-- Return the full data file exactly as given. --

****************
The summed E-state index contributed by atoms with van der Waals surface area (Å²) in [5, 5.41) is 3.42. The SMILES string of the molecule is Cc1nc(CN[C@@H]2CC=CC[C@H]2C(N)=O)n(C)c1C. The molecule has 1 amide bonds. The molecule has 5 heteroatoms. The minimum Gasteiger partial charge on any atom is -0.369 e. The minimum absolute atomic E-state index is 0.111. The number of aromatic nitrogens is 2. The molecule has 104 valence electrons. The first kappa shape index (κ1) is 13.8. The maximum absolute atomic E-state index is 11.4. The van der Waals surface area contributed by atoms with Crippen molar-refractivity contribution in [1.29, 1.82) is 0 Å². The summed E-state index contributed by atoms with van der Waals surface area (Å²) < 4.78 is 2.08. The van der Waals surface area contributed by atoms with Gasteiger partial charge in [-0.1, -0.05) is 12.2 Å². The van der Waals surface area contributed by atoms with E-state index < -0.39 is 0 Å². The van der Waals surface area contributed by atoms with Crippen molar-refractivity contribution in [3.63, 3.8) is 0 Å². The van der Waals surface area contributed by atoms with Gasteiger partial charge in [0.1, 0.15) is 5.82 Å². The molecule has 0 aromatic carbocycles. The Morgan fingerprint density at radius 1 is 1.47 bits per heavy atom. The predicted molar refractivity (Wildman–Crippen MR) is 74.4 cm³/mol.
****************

The summed E-state index contributed by atoms with van der Waals surface area (Å²) in [5, 5.41) is 3.42. The SMILES string of the molecule is Cc1nc(CN[C@@H]2CC=CC[C@H]2C(N)=O)n(C)c1C. The molecule has 1 amide bonds. The molecule has 5 heteroatoms. The minimum Gasteiger partial charge on any atom is -0.369 e. The minimum absolute atomic E-state index is 0.111. The number of aromatic nitrogens is 2. The molecule has 104 valence electrons. The first kappa shape index (κ1) is 13.8. The maximum absolute atomic E-state index is 11.4. The van der Waals surface area contributed by atoms with Crippen molar-refractivity contribution in [1.29, 1.82) is 0 Å². The summed E-state index contributed by atoms with van der Waals surface area (Å²) < 4.78 is 2.08. The van der Waals surface area contributed by atoms with Gasteiger partial charge in [-0.1, -0.05) is 12.2 Å². The van der Waals surface area contributed by atoms with E-state index < -0.39 is 0 Å². The van der Waals surface area contributed by atoms with Crippen molar-refractivity contribution in [3.63, 3.8) is 0 Å². The van der Waals surface area contributed by atoms with Gasteiger partial charge in [0.1, 0.15) is 5.82 Å². The molecule has 0 aromatic carbocycles. The Morgan fingerprint density at radius 1 is 1.47 bits per heavy atom. The predicted molar refractivity (Wildman–Crippen MR) is 74.4 cm³/mol.